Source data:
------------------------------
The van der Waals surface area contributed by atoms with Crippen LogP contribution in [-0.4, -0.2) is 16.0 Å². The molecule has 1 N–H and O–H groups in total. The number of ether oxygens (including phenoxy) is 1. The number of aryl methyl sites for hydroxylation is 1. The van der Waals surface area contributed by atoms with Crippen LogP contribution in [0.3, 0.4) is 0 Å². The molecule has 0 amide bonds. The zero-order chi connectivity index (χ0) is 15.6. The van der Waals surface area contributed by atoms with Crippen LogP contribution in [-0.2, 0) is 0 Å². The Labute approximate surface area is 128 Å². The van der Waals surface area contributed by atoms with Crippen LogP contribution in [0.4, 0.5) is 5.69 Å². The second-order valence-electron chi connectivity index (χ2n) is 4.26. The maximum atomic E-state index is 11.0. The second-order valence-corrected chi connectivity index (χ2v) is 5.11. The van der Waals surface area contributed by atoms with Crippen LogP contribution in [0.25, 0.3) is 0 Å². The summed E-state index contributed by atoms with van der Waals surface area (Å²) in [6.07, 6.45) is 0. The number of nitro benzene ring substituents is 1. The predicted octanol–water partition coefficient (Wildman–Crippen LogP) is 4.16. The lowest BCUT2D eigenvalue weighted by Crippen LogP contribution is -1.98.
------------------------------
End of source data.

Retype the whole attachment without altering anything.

The van der Waals surface area contributed by atoms with Crippen LogP contribution in [-0.4, -0.2) is 16.0 Å². The molecule has 1 N–H and O–H groups in total. The number of ether oxygens (including phenoxy) is 1. The number of aryl methyl sites for hydroxylation is 1. The van der Waals surface area contributed by atoms with Crippen LogP contribution in [0.3, 0.4) is 0 Å². The molecule has 0 amide bonds. The zero-order chi connectivity index (χ0) is 15.6. The van der Waals surface area contributed by atoms with Crippen LogP contribution in [-0.2, 0) is 0 Å². The Labute approximate surface area is 128 Å². The van der Waals surface area contributed by atoms with Crippen LogP contribution in [0.4, 0.5) is 5.69 Å². The second-order valence-electron chi connectivity index (χ2n) is 4.26. The maximum atomic E-state index is 11.0. The second-order valence-corrected chi connectivity index (χ2v) is 5.11. The van der Waals surface area contributed by atoms with Crippen LogP contribution in [0.25, 0.3) is 0 Å². The summed E-state index contributed by atoms with van der Waals surface area (Å²) in [6.07, 6.45) is 0. The number of nitro benzene ring substituents is 1. The predicted octanol–water partition coefficient (Wildman–Crippen LogP) is 4.16. The lowest BCUT2D eigenvalue weighted by Crippen LogP contribution is -1.98.